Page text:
After months of planning beginning at the start of the fall semester, Women’s Week organizers produced the weeklong initiative to promote gender equity through a series of discussions, panels, and open microphone events dedicated to women’s empowerment and gender issues. This year’s theme was “Breaking Barriers.”
The programming has expanded since the initiative’s inception in 2007, said Gabriella “Gaby” A. Germanos ’18, who is an intern at the Women’s Center and who co-organized Women’s Week. Germanos said the Women’s Center changed how the event was organized this year.
“We used to have interns and liaisons who were running it—this was supposed to make everyone’s lives easier, but it ended up being a redundant step, and stuff was lost in communication. This year it was us and the student groups,” Germanos said, noting that the Women’s Center partnered with student organizations to host events this year.
Tajrean Rahman ’20, Germanos’s co-organizer, said the variety of events helped contribute to what she called the week’s success. The events ranged from small discussion groups to panel-led talks.
“Even if the room isn’t filled up at the beginning, the discussion and the interest is so present and that makes it seem like even if it is for this small group of people, they’re really benefiting and loving this,” she said.
Hannah A. Lemmons ’20 led “GenderxHarvard,” a discussion about recognizing the ways in which other identities interact with and impact female-identifying individuals.
“I felt like it was particularly important to focus on intersectionality just because I think that’s a conversation that has historically been forgotten in discussions about feminism and women’s rights in general. And across all sorts of these different types of identifiers—woman-identifying, trans, queer,” she said.
Though Lemmons said the small group setting helped facilitate discussions, she said she hopes to partner with even more student groups at future Women's Weeks to generate more awareness of the topic.
The South Asian Women’s Collective was one of the student groups who hosted an event—theirs was titled “South Asian Representation in Film.”
“SAWC is a relatively new organization—about two or three years old—so we wanted to have a presence in women’s spaces on campus,” Ahilya Khadka ’19 said.
Khadka said she and her former SAWC co-president Mayukha Karnam ’19 decided to apply for a Women’s Center grant last semester to host an event at Women’s Week.
At the event, Khadka and Karnam showed trailers from films including “The Big Sick” and “Meet the Patels,” followed by a small-group discussion about the portrayal of South Asian women in film.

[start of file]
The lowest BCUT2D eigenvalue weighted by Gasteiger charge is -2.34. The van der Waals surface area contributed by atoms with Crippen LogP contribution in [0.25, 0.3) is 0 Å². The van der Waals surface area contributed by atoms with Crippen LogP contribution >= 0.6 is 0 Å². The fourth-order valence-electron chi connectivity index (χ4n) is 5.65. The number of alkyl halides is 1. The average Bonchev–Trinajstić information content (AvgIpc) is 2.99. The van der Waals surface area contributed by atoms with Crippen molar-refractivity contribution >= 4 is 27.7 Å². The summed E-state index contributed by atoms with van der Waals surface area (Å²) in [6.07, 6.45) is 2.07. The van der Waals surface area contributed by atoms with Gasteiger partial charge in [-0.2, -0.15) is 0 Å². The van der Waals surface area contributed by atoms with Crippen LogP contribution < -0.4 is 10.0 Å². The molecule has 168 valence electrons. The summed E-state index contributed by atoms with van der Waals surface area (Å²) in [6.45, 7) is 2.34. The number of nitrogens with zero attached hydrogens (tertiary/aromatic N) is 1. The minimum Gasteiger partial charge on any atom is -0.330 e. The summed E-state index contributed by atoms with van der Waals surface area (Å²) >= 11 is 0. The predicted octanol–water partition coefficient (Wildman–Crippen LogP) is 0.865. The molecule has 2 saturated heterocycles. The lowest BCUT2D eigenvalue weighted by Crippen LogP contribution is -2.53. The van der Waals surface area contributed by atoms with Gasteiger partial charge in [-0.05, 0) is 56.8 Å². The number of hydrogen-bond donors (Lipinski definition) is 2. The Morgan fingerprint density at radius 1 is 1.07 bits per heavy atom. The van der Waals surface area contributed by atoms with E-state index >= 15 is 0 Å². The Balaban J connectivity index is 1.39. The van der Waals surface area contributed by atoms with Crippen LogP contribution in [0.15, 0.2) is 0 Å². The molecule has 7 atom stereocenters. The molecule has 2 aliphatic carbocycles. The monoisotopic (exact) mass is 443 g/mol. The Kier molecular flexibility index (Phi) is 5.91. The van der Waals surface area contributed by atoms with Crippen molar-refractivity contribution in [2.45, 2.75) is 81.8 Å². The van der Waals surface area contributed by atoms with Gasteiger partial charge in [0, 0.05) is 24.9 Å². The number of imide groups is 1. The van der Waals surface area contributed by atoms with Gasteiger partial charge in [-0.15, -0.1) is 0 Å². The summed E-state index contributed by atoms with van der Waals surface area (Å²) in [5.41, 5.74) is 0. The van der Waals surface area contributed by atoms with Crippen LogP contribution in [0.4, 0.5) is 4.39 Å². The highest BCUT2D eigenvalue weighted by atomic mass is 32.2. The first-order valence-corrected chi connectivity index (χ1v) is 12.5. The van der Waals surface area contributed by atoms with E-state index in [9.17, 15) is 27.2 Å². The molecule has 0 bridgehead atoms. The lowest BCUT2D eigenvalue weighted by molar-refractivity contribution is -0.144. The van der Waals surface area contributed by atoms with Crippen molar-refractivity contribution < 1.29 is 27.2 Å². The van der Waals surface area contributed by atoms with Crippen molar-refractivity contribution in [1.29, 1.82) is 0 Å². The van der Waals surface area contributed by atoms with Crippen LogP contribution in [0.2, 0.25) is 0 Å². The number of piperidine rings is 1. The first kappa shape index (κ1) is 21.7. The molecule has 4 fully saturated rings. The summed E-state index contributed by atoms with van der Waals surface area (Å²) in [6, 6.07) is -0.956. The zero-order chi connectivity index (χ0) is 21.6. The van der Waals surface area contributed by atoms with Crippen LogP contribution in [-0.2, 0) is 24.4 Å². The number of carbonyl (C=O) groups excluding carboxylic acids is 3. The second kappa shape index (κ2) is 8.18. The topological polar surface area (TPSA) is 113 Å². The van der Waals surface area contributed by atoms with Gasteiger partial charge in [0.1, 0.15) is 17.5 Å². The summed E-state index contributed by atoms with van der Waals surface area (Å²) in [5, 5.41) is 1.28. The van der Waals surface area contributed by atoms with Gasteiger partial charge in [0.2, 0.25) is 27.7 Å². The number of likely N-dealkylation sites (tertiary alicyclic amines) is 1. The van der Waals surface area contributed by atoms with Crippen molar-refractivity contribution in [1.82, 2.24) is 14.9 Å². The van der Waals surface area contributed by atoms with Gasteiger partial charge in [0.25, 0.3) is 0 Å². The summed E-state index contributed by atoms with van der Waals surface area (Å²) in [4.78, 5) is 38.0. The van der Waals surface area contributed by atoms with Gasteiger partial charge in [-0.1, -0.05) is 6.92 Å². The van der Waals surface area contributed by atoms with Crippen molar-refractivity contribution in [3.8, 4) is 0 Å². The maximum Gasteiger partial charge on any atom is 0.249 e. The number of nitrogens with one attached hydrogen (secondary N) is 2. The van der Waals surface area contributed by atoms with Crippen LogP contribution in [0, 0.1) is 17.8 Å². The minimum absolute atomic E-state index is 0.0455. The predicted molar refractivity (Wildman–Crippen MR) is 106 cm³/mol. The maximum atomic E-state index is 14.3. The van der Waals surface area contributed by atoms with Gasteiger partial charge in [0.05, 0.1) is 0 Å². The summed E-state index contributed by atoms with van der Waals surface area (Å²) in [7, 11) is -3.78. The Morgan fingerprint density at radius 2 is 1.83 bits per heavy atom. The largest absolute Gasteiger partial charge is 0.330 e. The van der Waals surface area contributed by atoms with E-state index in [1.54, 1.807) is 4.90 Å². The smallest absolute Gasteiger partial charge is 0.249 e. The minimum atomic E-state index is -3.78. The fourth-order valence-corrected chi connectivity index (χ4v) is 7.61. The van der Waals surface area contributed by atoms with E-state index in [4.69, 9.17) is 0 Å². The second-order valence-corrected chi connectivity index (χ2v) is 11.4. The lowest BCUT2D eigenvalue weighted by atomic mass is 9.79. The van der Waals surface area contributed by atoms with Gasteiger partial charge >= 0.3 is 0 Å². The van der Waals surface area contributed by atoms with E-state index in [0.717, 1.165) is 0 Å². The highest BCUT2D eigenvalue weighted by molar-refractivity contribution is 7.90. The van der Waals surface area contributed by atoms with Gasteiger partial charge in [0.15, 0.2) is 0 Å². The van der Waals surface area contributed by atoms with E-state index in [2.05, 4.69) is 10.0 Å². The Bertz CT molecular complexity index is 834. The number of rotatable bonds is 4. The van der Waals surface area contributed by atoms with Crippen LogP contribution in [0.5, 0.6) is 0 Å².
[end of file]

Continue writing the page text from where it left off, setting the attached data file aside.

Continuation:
“South Asian female representation in film is something we’ve talked about with our friends,” Karnam said. “For instance, ‘Lipstick Under My Burkha’ was an extremely controversial film and was censored in India because it was ‘lady-centric.’ What does that even mean? Having these conversations and getting people to reflect on this issue is important.”
Rahman said she saw Women’s Week as forming an important part of the Women’s Center’s work on campus.
“The mission of Women’s Week is to make it so that student groups are able to lead events that really do challenge, motivate and inspire the student body, and that they do have an intersectional approach to women and gender issues,” she said.
The week of events came to a close with “Nevertheless, She Persisted,” an open microphone event organized by the Seneca, a gender-neutral campus social group, and BlackC.A.S.T., a student theater group focused on providing a space to students of color. The Seneca claims its mission is to make "the Harvard experience more rewarding for undergraduate women."
“Women’s Week is one of the coolest ways we get to contribute to the community,” Liat Z. Rubin ’19, the Seneca's Women’s Outreach Coordinator, said. “I think art is so, so important and can offer ways of reflecting on things we experience in our day-to-day lives, things we want to think more about, and things we want to share with other people. I’m just so excited to be able to celebrate the women who inspire us and use art to do that.”
The open microphone event, attended by roughly 40 people, began with a rendition of Kesha’s “Woman,” performed by Isabel “Isa” M. LaPuerta ’19. Around three-quarters of the attendees were female.
At the event, Germanos said this is a time to reflect on breaking barriers. “The goal is to break barriers big and small; including the barriers that still need to be broken not just by women but by everyone,” she said.
Shiyi “Emma” Shen ’20, a performer at the event, put it more concisely.
“It’s hard to be a woman sometimes.”
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